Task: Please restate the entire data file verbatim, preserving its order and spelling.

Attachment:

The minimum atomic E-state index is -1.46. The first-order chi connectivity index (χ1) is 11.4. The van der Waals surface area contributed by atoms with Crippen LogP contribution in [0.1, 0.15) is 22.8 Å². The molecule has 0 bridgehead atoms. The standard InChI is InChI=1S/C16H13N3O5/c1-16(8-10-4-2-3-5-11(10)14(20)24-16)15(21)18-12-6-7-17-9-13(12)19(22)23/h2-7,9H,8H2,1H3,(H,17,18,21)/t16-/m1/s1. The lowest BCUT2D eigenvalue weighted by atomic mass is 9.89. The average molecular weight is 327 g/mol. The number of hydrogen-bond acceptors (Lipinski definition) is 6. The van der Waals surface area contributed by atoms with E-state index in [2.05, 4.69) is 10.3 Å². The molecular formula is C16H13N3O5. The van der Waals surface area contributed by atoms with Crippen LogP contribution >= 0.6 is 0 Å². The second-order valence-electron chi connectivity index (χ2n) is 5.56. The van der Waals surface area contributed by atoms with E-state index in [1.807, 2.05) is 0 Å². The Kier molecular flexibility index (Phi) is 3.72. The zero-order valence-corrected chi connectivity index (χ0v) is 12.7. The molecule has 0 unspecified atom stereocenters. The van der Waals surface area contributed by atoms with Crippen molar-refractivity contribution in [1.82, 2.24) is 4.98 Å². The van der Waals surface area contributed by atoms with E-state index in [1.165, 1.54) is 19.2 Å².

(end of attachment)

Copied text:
The minimum atomic E-state index is -1.46. The first-order chi connectivity index (χ1) is 11.4. The van der Waals surface area contributed by atoms with Crippen LogP contribution in [0.1, 0.15) is 22.8 Å². The molecule has 0 bridgehead atoms. The standard InChI is InChI=1S/C16H13N3O5/c1-16(8-10-4-2-3-5-11(10)14(20)24-16)15(21)18-12-6-7-17-9-13(12)19(22)23/h2-7,9H,8H2,1H3,(H,17,18,21)/t16-/m1/s1. The lowest BCUT2D eigenvalue weighted by atomic mass is 9.89. The average molecular weight is 327 g/mol. The number of hydrogen-bond acceptors (Lipinski definition) is 6. The van der Waals surface area contributed by atoms with E-state index in [2.05, 4.69) is 10.3 Å². The molecular formula is C16H13N3O5. The van der Waals surface area contributed by atoms with Crippen LogP contribution >= 0.6 is 0 Å². The second-order valence-electron chi connectivity index (χ2n) is 5.56. The van der Waals surface area contributed by atoms with E-state index in [1.807, 2.05) is 0 Å². The Kier molecular flexibility index (Phi) is 3.72. The zero-order valence-corrected chi connectivity index (χ0v) is 12.7. The molecule has 0 unspecified atom stereocenters. The van der Waals surface area contributed by atoms with Crippen molar-refractivity contribution in [1.82, 2.24) is 4.98 Å². The van der Waals surface area contributed by atoms with E-state index in [1.165, 1.54) is 19.2 Å².